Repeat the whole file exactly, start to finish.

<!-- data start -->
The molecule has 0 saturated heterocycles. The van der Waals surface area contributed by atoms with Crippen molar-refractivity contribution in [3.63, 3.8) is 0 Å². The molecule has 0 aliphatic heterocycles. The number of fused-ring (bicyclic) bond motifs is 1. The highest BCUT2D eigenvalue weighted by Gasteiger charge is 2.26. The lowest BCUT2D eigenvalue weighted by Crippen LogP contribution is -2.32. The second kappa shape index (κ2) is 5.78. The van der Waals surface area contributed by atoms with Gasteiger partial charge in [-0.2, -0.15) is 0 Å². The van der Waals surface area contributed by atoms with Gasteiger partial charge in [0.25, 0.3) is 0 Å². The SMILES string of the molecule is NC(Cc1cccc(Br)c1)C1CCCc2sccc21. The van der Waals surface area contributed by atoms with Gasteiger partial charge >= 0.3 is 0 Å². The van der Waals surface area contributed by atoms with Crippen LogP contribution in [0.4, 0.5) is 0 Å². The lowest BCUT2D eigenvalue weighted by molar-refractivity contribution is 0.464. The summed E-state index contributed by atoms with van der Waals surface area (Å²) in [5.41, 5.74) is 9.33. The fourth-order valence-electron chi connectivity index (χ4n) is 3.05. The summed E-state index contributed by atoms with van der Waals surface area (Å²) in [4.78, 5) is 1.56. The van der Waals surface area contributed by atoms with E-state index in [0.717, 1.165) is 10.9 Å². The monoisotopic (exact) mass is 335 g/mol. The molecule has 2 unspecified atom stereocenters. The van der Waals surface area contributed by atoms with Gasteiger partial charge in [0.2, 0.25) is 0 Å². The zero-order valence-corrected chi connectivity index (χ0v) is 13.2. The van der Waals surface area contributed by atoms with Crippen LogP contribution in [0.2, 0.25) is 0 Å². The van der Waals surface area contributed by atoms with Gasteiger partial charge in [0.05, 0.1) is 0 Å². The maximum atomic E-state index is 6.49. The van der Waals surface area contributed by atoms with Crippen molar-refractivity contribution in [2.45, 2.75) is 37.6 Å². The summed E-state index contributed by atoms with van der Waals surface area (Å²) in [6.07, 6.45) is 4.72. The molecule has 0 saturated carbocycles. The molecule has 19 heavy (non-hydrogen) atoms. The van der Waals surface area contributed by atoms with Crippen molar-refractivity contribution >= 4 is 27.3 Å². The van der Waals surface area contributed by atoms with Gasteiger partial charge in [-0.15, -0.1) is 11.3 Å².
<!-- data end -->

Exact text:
The molecule has 0 saturated heterocycles. The van der Waals surface area contributed by atoms with Crippen molar-refractivity contribution in [3.63, 3.8) is 0 Å². The molecule has 0 aliphatic heterocycles. The number of fused-ring (bicyclic) bond motifs is 1. The highest BCUT2D eigenvalue weighted by Gasteiger charge is 2.26. The lowest BCUT2D eigenvalue weighted by Crippen LogP contribution is -2.32. The second kappa shape index (κ2) is 5.78. The van der Waals surface area contributed by atoms with Gasteiger partial charge in [-0.2, -0.15) is 0 Å². The van der Waals surface area contributed by atoms with Gasteiger partial charge in [0.25, 0.3) is 0 Å². The SMILES string of the molecule is NC(Cc1cccc(Br)c1)C1CCCc2sccc21. The van der Waals surface area contributed by atoms with Gasteiger partial charge >= 0.3 is 0 Å². The van der Waals surface area contributed by atoms with Crippen LogP contribution in [0.4, 0.5) is 0 Å². The lowest BCUT2D eigenvalue weighted by molar-refractivity contribution is 0.464. The summed E-state index contributed by atoms with van der Waals surface area (Å²) in [5.41, 5.74) is 9.33. The fourth-order valence-electron chi connectivity index (χ4n) is 3.05. The summed E-state index contributed by atoms with van der Waals surface area (Å²) in [4.78, 5) is 1.56. The van der Waals surface area contributed by atoms with E-state index in [0.717, 1.165) is 10.9 Å². The monoisotopic (exact) mass is 335 g/mol. The molecule has 2 unspecified atom stereocenters. The van der Waals surface area contributed by atoms with Gasteiger partial charge in [0.2, 0.25) is 0 Å². The zero-order valence-corrected chi connectivity index (χ0v) is 13.2. The van der Waals surface area contributed by atoms with Crippen LogP contribution in [0.2, 0.25) is 0 Å². The van der Waals surface area contributed by atoms with Gasteiger partial charge in [0.05, 0.1) is 0 Å². The maximum atomic E-state index is 6.49. The van der Waals surface area contributed by atoms with Crippen molar-refractivity contribution in [2.45, 2.75) is 37.6 Å². The summed E-state index contributed by atoms with van der Waals surface area (Å²) in [6.07, 6.45) is 4.72. The molecule has 0 saturated carbocycles. The molecule has 19 heavy (non-hydrogen) atoms. The van der Waals surface area contributed by atoms with Crippen molar-refractivity contribution >= 4 is 27.3 Å². The van der Waals surface area contributed by atoms with Gasteiger partial charge in [-0.15, -0.1) is 11.3 Å².